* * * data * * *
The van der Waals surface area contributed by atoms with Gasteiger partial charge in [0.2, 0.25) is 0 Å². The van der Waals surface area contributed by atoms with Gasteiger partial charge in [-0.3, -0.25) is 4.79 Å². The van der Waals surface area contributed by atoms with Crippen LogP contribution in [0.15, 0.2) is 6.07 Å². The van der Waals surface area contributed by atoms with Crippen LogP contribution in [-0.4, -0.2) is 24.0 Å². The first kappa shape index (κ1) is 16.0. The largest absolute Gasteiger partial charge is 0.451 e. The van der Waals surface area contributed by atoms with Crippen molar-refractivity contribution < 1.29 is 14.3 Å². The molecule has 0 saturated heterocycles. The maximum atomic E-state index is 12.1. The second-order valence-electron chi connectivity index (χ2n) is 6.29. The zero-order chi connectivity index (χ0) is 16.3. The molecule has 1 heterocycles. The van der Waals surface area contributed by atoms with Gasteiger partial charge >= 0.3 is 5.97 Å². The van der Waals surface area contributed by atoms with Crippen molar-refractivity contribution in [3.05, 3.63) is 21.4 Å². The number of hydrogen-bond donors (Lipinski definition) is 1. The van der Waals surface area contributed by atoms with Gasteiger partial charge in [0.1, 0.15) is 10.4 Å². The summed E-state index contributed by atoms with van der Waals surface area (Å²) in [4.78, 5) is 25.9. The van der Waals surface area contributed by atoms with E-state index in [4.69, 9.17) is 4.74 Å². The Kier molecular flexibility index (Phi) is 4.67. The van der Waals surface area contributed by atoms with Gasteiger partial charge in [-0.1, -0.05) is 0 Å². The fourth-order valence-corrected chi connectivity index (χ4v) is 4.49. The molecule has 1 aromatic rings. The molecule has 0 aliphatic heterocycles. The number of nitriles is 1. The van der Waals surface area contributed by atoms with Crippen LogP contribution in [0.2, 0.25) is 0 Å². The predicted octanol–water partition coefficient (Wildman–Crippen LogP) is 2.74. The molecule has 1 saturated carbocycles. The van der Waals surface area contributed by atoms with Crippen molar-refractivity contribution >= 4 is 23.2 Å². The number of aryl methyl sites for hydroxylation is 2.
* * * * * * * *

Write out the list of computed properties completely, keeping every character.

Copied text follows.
The van der Waals surface area contributed by atoms with Gasteiger partial charge in [0.2, 0.25) is 0 Å². The van der Waals surface area contributed by atoms with Gasteiger partial charge in [-0.3, -0.25) is 4.79 Å². The van der Waals surface area contributed by atoms with Crippen LogP contribution in [0.15, 0.2) is 6.07 Å². The van der Waals surface area contributed by atoms with Crippen LogP contribution in [-0.4, -0.2) is 24.0 Å². The first kappa shape index (κ1) is 16.0. The largest absolute Gasteiger partial charge is 0.451 e. The van der Waals surface area contributed by atoms with Crippen molar-refractivity contribution < 1.29 is 14.3 Å². The molecule has 0 saturated heterocycles. The maximum atomic E-state index is 12.1. The second-order valence-electron chi connectivity index (χ2n) is 6.29. The zero-order chi connectivity index (χ0) is 16.3. The molecule has 1 heterocycles. The van der Waals surface area contributed by atoms with Gasteiger partial charge >= 0.3 is 5.97 Å². The van der Waals surface area contributed by atoms with Crippen molar-refractivity contribution in [3.05, 3.63) is 21.4 Å². The number of hydrogen-bond donors (Lipinski definition) is 1. The van der Waals surface area contributed by atoms with Gasteiger partial charge in [0.1, 0.15) is 10.4 Å². The summed E-state index contributed by atoms with van der Waals surface area (Å²) in [4.78, 5) is 25.9. The van der Waals surface area contributed by atoms with E-state index in [4.69, 9.17) is 4.74 Å². The Kier molecular flexibility index (Phi) is 4.67. The van der Waals surface area contributed by atoms with Gasteiger partial charge in [-0.1, -0.05) is 0 Å². The fourth-order valence-corrected chi connectivity index (χ4v) is 4.49. The molecule has 1 aromatic rings. The molecule has 0 aliphatic heterocycles. The number of nitriles is 1. The van der Waals surface area contributed by atoms with Crippen LogP contribution in [0.2, 0.25) is 0 Å². The predicted octanol–water partition coefficient (Wildman–Crippen LogP) is 2.74. The molecule has 1 saturated carbocycles. The van der Waals surface area contributed by atoms with Crippen molar-refractivity contribution >= 4 is 23.2 Å². The number of aryl methyl sites for hydroxylation is 2.